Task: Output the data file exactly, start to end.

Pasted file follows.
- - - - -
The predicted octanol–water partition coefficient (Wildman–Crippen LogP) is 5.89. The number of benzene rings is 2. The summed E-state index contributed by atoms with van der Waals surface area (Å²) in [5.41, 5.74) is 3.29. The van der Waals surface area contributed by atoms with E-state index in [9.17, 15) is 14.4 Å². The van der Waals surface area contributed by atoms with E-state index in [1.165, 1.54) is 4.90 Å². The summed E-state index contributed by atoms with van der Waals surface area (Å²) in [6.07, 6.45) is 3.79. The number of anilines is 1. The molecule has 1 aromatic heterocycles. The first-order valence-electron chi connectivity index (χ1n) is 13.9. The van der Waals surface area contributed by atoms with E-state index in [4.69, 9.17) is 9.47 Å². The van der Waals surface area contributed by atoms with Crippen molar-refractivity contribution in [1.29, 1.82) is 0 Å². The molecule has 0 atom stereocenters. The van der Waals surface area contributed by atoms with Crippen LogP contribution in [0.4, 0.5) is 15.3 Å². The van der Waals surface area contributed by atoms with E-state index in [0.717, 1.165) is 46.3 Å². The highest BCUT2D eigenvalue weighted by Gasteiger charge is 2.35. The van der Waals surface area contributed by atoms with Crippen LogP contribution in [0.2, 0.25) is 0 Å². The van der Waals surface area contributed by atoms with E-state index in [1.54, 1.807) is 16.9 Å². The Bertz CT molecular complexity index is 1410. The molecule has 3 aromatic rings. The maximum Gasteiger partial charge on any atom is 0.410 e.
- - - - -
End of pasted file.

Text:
The predicted octanol–water partition coefficient (Wildman–Crippen LogP) is 5.89. The number of benzene rings is 2. The summed E-state index contributed by atoms with van der Waals surface area (Å²) in [5.41, 5.74) is 3.29. The van der Waals surface area contributed by atoms with E-state index in [9.17, 15) is 14.4 Å². The van der Waals surface area contributed by atoms with E-state index in [1.165, 1.54) is 4.90 Å². The summed E-state index contributed by atoms with van der Waals surface area (Å²) in [6.07, 6.45) is 3.79. The number of anilines is 1. The molecule has 1 aromatic heterocycles. The first-order valence-electron chi connectivity index (χ1n) is 13.9. The van der Waals surface area contributed by atoms with E-state index in [4.69, 9.17) is 9.47 Å². The van der Waals surface area contributed by atoms with Crippen molar-refractivity contribution in [1.29, 1.82) is 0 Å². The molecule has 0 atom stereocenters. The van der Waals surface area contributed by atoms with Crippen LogP contribution in [0.4, 0.5) is 15.3 Å². The van der Waals surface area contributed by atoms with E-state index in [0.717, 1.165) is 46.3 Å². The highest BCUT2D eigenvalue weighted by Gasteiger charge is 2.35. The van der Waals surface area contributed by atoms with Crippen LogP contribution in [0.2, 0.25) is 0 Å². The van der Waals surface area contributed by atoms with E-state index in [1.54, 1.807) is 16.9 Å². The Bertz CT molecular complexity index is 1410. The molecule has 3 aromatic rings. The maximum Gasteiger partial charge on any atom is 0.410 e.